Professor Leo Kärkkäinen at the Department of Technical Physics has a long research career in the industry.
“I’ve done all sorts of things in my life. Early in my studies, I was fascinated with the Theory of Everything – in other words, the theory where all the known interactions – electroweak, strong force and gravitation – are quantized. With gravity, this hasn’t been achieved yet,” he says.
According to Kärkkäinen, it was already known that a universe consisting of mere gravitational waves is one with unlimited dimensions and with all locations next to each other. With weaker gravity, the universe turns out to be mostly one-dimensional.
“In Germany, colleagues and I thought that by adding simple matter, the universe would look more like our observations – one time and three directions or something like that, but nothing changed. That kind of put an end to my efforts to solve the biggest question.”
In his doctoral dissertation completed at the University of Helsinki, Kärkkäinen used supercomputers to study how post-Big Bang plasma, consisting of quarks and colour fields (gluons), cooled into protons and neutrons. This line of research took him to Germany, Arizona and Copenhagen.
“Pure understanding of things is fun, but when you have children of your own, you realise that the things you do could also have practical relevance. When the opportunity arose, I returned to Finland and started working at Nokia Research Centre,” Kärkkäinen says.
He spent a good 25 years at Nokia, first developing acoustics simulation tools to enhance the sound quality of phones. That requires not only physics, but also algorithms, which must be embedded in the device and its processors – in other words: signal processing, compression, echo removal and noise control. Collaboration was carried out with, for example, the University of Kuopio, to produce 3D audio. The simulation tools are still being used at Nokia today.
Acoustics has remained a favourite of Kärkkäinen, but the world has posed new challenges as well. The potential of nanotechnology was understood at Nokia, and the company was particularly interested in the use of graphene in electronics.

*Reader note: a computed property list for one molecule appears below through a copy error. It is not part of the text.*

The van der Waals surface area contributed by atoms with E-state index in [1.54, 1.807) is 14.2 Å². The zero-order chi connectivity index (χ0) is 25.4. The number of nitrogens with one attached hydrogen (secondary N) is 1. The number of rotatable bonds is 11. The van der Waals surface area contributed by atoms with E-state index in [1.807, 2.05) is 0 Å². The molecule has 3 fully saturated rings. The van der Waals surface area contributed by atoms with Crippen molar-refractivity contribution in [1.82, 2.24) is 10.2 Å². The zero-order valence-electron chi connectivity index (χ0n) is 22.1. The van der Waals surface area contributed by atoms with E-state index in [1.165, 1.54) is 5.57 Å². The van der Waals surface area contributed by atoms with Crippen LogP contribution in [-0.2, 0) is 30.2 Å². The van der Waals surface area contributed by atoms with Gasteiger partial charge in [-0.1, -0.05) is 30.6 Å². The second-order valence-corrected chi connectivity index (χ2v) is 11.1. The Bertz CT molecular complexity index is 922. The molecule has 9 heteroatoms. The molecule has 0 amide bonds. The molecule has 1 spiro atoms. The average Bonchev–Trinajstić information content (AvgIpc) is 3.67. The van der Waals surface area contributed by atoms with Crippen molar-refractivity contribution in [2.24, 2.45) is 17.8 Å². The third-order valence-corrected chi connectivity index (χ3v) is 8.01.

“These are matters of a longer time scale, but already now, graphene has proven to be quite a miracle material – it’s even superconducting. Back then, we were interested in flexible electronics for flexible devices.”
“Nowadays, intelligence is introduced everywhere with the help of embedded systems. Examples include cars and medical systems – for instance, a blood pressure monitor is no longer a purely mechanical device. Using it as a purely mechanical device requires professional skills, but nowadays, as an embedded system, it is easy to use. However, ease of use is not to be taken for granted.”
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“User interface management must be easy and interactive. Simple things such as these are the most complex to build. Ease of use requires intelligence, and a computer will look intelligent only when it is programmed properly,” Kärkkäinen says.
“As a result, my research and focus shifted to artificial intelligence, segmentation of satellite images and robotics, as well as to medical applications as the leader of the Predictive Health Analytics team, as Nokia sought to expand to new areas of business.”
Kärkkäinen’s work with his team in the medical field continued as a Bell Labs Fellow at Bell Labs, and as a part-time Professor of Practice at Aalto University. At Bell Labs, artificial intelligence was, of course, also used to optimise 5G.
The use of artificial intelligence comes with ethical questions, too
Nowadays, artificial intelligence and machine learning add their own twist to embedded systems. They require a very specific type of computation, new types of microcircuits and efficient processors.
The use of artificial intelligence also involves the need for regulation, which was included in Kärkkäinen’s role with his membership in the European Commission’s High Level Expert Group on AI. The group produced guidelines for building trustworthy artificial intelligence.
“This topic pertains to artificial intelligence that resembles human capabilities. For instance, it is easy to build a self-driving car for empty roads: artificial intelligence sees the road and knows how to drive. Second, the behaviour of a pedestrian entering the road, for example, must be predicted. Using an enormous number of observations, we then need to build an anticipatory system so that the car can plan a reasonable route,” Kärkkäinen explains.
The third stage in the design is ethics. The most difficult question, however, is not whether or not people can be run over, although that is essential.